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Looking Ahead New

Looking Ahead New medicines are revolutionizing health care and helping millions of patients live longer, healthier lives. As innovative biopharmaceutical companies harness and translate new scientific and technological advances into new medicines, our industry with more than 7,000 medicines in development will continue to bring new hope to patients. Delivering on this promise is not only critical to patients but central to sustaining and driving economic growth and US global competitiveness. A robust policy and regulatory framework is needed to ensure that companies can deliver on the promise of the pipeline. The framework includes the need for strong intellectual property (IP) rights and enforcement of IP rights both within the United States and abroad through 68 Conclusion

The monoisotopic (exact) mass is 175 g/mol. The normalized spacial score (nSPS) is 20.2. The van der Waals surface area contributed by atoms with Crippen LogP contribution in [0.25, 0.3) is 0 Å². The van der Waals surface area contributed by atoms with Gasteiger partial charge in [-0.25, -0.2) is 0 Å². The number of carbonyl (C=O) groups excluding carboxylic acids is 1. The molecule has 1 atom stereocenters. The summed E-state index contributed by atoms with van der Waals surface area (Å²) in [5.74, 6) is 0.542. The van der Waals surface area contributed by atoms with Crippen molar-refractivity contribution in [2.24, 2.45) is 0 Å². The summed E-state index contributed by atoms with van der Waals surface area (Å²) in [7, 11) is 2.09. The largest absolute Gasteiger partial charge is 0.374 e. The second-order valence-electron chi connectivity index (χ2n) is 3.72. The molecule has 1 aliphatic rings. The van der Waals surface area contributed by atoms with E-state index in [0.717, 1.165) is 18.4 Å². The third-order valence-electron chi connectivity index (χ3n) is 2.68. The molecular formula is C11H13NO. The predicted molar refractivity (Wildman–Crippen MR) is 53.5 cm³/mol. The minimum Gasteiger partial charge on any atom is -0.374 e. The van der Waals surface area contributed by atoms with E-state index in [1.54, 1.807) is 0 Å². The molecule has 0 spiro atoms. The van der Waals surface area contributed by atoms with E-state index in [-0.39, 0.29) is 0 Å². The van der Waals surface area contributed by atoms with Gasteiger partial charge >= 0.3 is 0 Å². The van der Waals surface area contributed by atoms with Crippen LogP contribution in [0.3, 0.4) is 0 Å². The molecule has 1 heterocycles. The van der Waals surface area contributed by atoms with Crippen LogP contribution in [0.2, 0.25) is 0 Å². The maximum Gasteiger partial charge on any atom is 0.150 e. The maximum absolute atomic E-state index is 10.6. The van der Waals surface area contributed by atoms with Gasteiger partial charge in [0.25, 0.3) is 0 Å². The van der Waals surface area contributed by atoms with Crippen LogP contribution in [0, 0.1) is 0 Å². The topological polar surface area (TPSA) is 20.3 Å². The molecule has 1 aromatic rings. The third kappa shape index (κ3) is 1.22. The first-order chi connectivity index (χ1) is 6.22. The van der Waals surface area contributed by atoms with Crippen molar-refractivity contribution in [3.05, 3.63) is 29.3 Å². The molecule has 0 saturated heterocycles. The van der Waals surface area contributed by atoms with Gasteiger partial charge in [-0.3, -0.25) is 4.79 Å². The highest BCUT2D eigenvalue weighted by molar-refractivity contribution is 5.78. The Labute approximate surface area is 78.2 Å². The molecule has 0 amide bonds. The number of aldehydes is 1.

strong trade agreements. Trade agreements must promote a level playing field globally, as trade and innovation policies are increasingly entwined in the growing globalized economy. enforceable, common-sense rules that prevent discrimination and remove barriers to access. These steps will improve coverage and access and help make medicines more affordable to patients. The introduction of medical advances that are critical to improving patients’ lives will also require a well-functioning, science-based regulatory system that fosters the timely review, approval, and introduction of medical advances. It will also require a regulatory system that embraces scientific and technological advances like new innovative clinical trial networks, incorporates patient-reported outcomes, and supports the development of personalized medicines and diagnostics. Public policies also need to foster the health care market’s shift to new value-based payment incentives that would provide better value for patients and the health care system. New, value-based payment models would pay providers and other stakeholders for value, recognize the value of innovation in health care, create payment incentives based on care that patients value, and remove regulatory barriers to innovators’ participation as partners in value-based health care. This will lead to better outcomes for patients, support continued innovation, and provide an alternative to proposals that rely on centralized government interventions that restrict patient access and impede continued innovation. The United States hosts a dynamic, collaborative research ecosystem among government, academia, biopharmaceutical companies, and others. We must ensure that public policies sustain and grow this system, which is the envy of the world. The biopharmaceutical industry is committed to working across the innovation ecosystem and supporting pragmatic, patient-centric approaches to building a stronger and more sustainable US health care system. Addressing health care holistically, we can build a sustainable, sciencebased health care system that stops the growth of chronic disease and harnesses today’s hopes to discover tomorrow’s cures. Consumers must also be empowered in the delivery of their care because a well-informed consumer is better equipped to judge value. This includes broader access to information on health care out-of-pocket costs and quality. In addition, vulnerable patients should have the protection of Conclusion 69

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